(October 15 – written by Dave)
First an update on our hike yesterday. We managed to reach the top of Cerro de la Gloria (Mount Gloria). Using the word “reach” makes it sound like some sort of big effort or massive summit – it was neither. Using Google maps, we sussed out a 5k walk from our AirB&B. The route took us across what on Google maps looked like a giant city park called, General San Martin Park.
The park has a large lake close to the city edge that we walked past. The lake area was full of locals enjoying a nice spring day – lots of bikers, skaters, rowing crews, walkers and people setting up for picnics. We took the long way around the lake mainly to check-out the rose garden. We did the seasonal math and figured that since we are in the equivalent of northern hemisphere April some roses would be up. It was a nice walk but the roses were mostly stubs. It is still too early in their season I guess.
The walk from the lake to the base of Mount Gloria was not nearly as scenic as we thought it would be. Sure, we were strolling through the park but it was mostly pedestrian un-friendly roads with no official walking paths. We figured out that most folks going to the mountain probably get there by car or bus– and probably drive to the top, rather than walking.
At the mountain base, we found a set of steep steps leading up to the summit, along with a few brave Argentineans earning their views by walking up. At the top, there were two nearly full carparks and lots of tourists, confirming that walking there was not the norm. However one reaches the top, the views of Mendoza and behind Mount Gloria off towards the Andes were quite nice.
The top of the mountain hosts a rather impressive statue to the Army of the Andes. The Army was created in 1817 by the United Provinces of the Río de la Plata (as Chile and Argentina were known). They were mustered by General José de San Martín in his campaign to help the region gain independence from Spain. Back in 1817 they crossed the Andes, took on the Spanish and ultimately succeeding in dislodging them. The story helps explain why we see so many buildings, parks, streets, etc, named San Martin. Until now, I thought San Martin was a saint of some kind.
After photos and having a good look around Mount Gloria we decided to walk back home, intentionally detouring through Aristides food area. It was mid-afternoon and a few of the restaurants were closed but one from Nancy’s list, Josefina, was still serving. We settled into a sunny streetside table and enjoyed an amazing meal including lots of Argentinean meats and a great bottle of local wine. The wine prices continue to amaze us – we had a full bottle of grand reserve malbec from the vineyard we visited up in Cafayate for the princely sum of $12 USD. It was one of the more expensive bottles on the menu. And best of all, it paired very well with our chosen meals. (Yes, Jeanette, we had to bring that last of the bottle home with us – still can’t finish one!)
From our wonderful high-end experience food yesterday, today we moved onto the other end of the spectrum. Here in Argentina, they serve a lot of hotdogs. They call them “panchos” and serve them at many of the mini-markets and small stores. They also have entire restaurants dedicated to hotdogs. There was one such restaurant called “Mr Dog” right near our AirB&B so we decided to try it out today.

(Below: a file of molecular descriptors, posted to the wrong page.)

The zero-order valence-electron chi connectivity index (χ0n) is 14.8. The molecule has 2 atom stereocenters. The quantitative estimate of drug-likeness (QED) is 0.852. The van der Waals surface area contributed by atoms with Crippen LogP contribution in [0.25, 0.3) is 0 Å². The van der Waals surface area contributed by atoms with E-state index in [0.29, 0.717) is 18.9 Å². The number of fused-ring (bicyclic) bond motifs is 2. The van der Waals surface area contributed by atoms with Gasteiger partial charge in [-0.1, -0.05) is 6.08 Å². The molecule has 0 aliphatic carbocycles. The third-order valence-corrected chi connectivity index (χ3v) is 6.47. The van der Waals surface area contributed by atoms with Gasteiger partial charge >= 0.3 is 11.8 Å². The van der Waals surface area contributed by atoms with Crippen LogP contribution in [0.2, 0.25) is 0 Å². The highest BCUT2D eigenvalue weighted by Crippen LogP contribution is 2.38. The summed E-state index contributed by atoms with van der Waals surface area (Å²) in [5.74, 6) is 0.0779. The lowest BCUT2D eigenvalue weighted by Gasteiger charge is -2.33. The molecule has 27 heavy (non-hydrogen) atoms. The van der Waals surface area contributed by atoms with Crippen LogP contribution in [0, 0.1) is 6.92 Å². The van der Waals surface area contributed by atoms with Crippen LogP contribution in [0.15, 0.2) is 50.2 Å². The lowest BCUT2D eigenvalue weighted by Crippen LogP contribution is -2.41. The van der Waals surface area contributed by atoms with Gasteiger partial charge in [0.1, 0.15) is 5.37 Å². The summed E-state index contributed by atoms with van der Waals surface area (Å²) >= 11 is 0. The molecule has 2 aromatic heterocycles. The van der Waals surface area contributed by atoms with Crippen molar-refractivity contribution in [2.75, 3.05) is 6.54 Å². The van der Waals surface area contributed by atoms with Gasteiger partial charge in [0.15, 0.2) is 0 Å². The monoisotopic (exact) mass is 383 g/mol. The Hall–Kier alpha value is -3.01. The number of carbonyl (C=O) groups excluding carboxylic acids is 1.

We didn’t go there expecting much and it’s probably a good thing. We each ordered “Mr Dog” hotdogs, their premium pancho. You sort of figure that if they are going to get one thing right, it would be their signature dish. We told them we wanted them prepared just like the menu states – giving them full license to put their best dog forward. To be honest, they were pretty dreadful –way too much sauce (mayo, mustard, ketchup and golf sauce (like Thousand Island)), too much fake cheese and the dogs themself were underwhelming.
Ultimately we put our trip to Mr Dog on the list of things to try ONCE in life. We won’t be making repeat visits anytime soon. In fact, we’re probably done trying panchos – they seem to have a following here in Argentina – we are not adding ourselves to that group.
Tomorrow we plan on moving back into the other end of the food spectrum. We’ve booked into Azafran, reasonably well known Mendoza restaurant that serves famous wine-paired multi-course meals. We tried to get in earlier but they were full all weekend and Monday, with their first opening on Tuesday.
We are not really big degustation meal people but a wine-paired meal sounds pretty interesting. You are supposed to get a small glass of wine that specifically matches every course that you are served. We’ll probably “have” to drink a few white wines early in the meal but we are keeping an open mind. Heck, having someone go to the trouble to match wine with food is already miles ahead of our culinary sophistication levels, we’re happy to see what they come up with.
We were supposed to leave Mendoza on Wednesday but we moved the departure to Thursday. We feared being a wee bit dusty on Wednesday AM after the dinner on Tuesday night. And, it looks like we might be able to have one last meet up with Philipp and Tine, our German touring cyclist friends from Peru, as they are due into the city on Wednesday sometime.
Dusty or not, we’ll try post an update of the paired experience before we leave town…